Although you place the restoration of town finances on the positive side of Mr. Wilkinson’s record, let us not forget the price East Hampton residents paid to bring about this so-called “Wilkinson miracle.” Services formerly provided by the town have been cut to the bone. A few examples: leaf pickup was eliminated, programs provided by the Human Services Department have been watered down, and code enforcement, which directly impacts on our quality of life, lacks the personnel to do the job.
    Sadly, it is unlikely that the supervisor and his deputy will willingly resign, and your prediction that “little to nothing will get done at Town Hall” is probably correct. We can only hope that in the time that remains, no more damage will be done by this administration.

Corrupt Policies
    East Hampton
    June 2, 2013
Dear Mr. Rattray,
    Well, you have finally outdone yourself with your vicious editorial attacking, yet again, Supervisor Bill Wilkinson and Councilwoman Theresa Quigley.
    If there was a law against journalistic malfeasance, prosecution of The East Hampton Star would be a slam dunk. As a mouthpiece and political hack for the hate mongrels of the Democratic Party, any pretense of journalistic integrity and professionalism has long been abandoned. You have no standards or ethics.
    Your journalistic dishonesty supporting and hiding from East Hampton residents for years, the corrupt policies of the previous Democratic administration, put this town and each one of its residents in a financially catastrophic position. That position saddled each taxpayer and their children with a $27 million debt that must be repaid with their precious tax dollars for the next 20 years. Corrupt Democratic policies became The Star’s corrupt policies. So, of course, there were no calls for resignation of that supervisor. Your spectacular double standard has diminished any credibility you might have had as a so-called news organization.
     And now, with no real platform other than increasing taxes and the size of East Hampton’s still bloated government, you and the Democrats are desperate to rewrite the extraordinary history of the last four years. Hence, the start of the campaign to try to destroy the Wilkinson administration’s stunning successes.
    On Memorial Day we remembered the bravery of our fallen heroes, who with their lives defended our blessed Constitution and its First Amendment that allows you and your newspaper to write the drivel you do. Your dishonesty flourishes on the graves of those fallen heroes. How pathetic.

Faithful Public Servants
    East Hampton
    June 2, 2013
To the Editor,
    Informed people realize and accept the fact that all newspapers have a bias of some sort in their editorial writings, leaning either to the left (like The New York Times does) or to the right (like the New York Post). However, your latest Star editorial is so full of half-truths and plain outright lies that it is beyond journalism. Your favorite pastime of casting slurs and throwing mud on Bill Wilkinson and Theresa Quigley is so lacking in any fairness, balance, or objectivity that it is impossible to categorize it as being merely slanted. Instead, it was an insult to (and an abuse of) the privileges guaranteed by the First Amendment. Your editorial wasn’t witty or whimsical or merely inept — it was just vicious and filled with vitriol and no facts. It wasn’t an example of free press, it was libel.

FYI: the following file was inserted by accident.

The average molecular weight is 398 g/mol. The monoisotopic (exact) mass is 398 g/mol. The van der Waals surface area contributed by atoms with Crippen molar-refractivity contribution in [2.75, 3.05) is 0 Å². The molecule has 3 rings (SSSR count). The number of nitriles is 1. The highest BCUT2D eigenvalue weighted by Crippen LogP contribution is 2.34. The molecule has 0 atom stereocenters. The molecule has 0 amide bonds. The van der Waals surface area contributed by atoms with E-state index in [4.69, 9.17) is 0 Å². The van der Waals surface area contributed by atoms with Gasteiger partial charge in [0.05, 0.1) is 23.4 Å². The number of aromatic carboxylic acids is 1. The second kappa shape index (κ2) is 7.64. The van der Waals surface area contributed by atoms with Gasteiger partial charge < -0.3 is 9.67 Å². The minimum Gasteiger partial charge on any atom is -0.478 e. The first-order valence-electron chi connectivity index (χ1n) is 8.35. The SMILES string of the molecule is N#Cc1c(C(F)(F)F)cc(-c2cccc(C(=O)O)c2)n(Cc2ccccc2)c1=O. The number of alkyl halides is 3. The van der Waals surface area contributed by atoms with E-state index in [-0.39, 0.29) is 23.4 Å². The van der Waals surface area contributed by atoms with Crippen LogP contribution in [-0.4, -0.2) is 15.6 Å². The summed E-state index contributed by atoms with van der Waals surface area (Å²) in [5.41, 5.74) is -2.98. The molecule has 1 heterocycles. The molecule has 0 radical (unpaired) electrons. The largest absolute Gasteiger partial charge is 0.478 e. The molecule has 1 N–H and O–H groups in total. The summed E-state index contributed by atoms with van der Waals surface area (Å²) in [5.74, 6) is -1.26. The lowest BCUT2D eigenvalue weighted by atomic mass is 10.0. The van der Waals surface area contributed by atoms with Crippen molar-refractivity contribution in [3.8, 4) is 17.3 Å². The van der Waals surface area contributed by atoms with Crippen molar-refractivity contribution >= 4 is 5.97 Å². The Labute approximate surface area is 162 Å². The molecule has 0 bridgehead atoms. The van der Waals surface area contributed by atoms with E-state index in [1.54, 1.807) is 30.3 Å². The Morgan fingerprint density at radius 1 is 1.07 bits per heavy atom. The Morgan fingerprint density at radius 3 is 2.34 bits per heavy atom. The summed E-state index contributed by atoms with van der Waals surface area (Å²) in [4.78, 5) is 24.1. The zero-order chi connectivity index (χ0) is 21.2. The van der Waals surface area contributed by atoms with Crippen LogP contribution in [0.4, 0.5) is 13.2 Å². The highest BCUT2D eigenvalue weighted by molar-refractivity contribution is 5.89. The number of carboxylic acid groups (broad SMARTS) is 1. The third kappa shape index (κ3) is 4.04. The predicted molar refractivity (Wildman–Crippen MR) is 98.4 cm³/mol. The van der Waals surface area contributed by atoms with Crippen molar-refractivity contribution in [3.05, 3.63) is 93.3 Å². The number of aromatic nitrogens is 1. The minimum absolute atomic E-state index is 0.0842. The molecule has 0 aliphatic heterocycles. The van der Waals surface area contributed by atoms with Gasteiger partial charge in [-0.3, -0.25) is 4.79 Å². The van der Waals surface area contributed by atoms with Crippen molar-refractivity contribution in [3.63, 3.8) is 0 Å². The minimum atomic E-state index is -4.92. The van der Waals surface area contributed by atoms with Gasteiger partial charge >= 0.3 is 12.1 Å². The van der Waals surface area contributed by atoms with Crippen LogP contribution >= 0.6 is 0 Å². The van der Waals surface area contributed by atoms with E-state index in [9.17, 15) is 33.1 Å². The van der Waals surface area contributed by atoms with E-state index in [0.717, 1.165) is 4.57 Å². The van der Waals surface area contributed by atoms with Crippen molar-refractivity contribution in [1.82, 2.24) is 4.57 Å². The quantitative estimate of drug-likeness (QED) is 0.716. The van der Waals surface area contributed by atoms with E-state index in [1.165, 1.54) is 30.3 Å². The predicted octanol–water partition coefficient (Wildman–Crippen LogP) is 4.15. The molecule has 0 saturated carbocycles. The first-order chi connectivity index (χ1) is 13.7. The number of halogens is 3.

So please tell us: Has anyone on the supervisor’s staff been taken away in handcuffs? Have millions of taxpayers’ dollars been misappropriated? Has the town budget been overspent? Is there any evidence of wrongdoing — of any kind — by anyone? No — but that didn’t stop you from your infantile tirade and trying to deny significant numbers of our citizens of their duly elected representatives and thus their voices. In your opinion, Mr. Wilkinson is the worst East Hampton supervisor ever? My goodness, this just shows what poor judgment you really have!
    Supervisor Wilkinson and Deputy Supervisor/Councilwoman  Quigley don’t meet with your personal approval, so they should resign? Excuse me? Exactly who do you think you are, some sort of dictator? Who died and made you king? Neither of these faithful public servants is intimidated by you or your little newspaper and because they refuse to kowtow to your political agenda, they should step down? This town should then have to suffer with only a three-member board — made up of Demo­crats and a wannabe Democrat?
    How convenient for your personal agenda. Talk about presumptuous gall and delusions of grandeur coming from a newspaper editor! What an outrageous example of the whole world revolving around little old you.
    I urge strongly that both of these elected representatives continue to do the jobs they were elected to do and resist any kind of thuggery or intimidation on the part of the local media. I think it’s great that by doing what they were elected to do, it drives you nuts. Napoleon once said, “I judge a man’s character by his enemies.” If Mr. Wilkinson and Ms. Quigley tick you and your cronies off that much, then they must be doing a good job.
    Your self-centered take on the facts was pernicious and wholly inappropriate and says more about your solipsistic views than it does about anything Mr. Wilkinson and/or Ms. Quigley may or may not be doing that is to your personal liking.
    Very truly yours,

    Mr. Cirillo is the vice chairman of the East Hampton Town Zoning Board of Appeals. Ed.

Fairness Counts
    June 2, 2013
Dear David,
    Reading your editorial “Time to Go, Folks,” I try to understand where you come off. You wrote an editorial last week about a pig and your first statement was apologies to Sarah Palin — this and your new editorial shows how biased you are. Was it necessary to mention Sarah Palin? Is it necessary for you to make demands that the supervisor and Councilwoman Quigley walk from heir jobs? Your opinion states for all intents and purposes they already have. How can they get anything done when automatically from the Democrats comes “No, No,” and “Let’s have a plan for study impact,” which of course means spend money.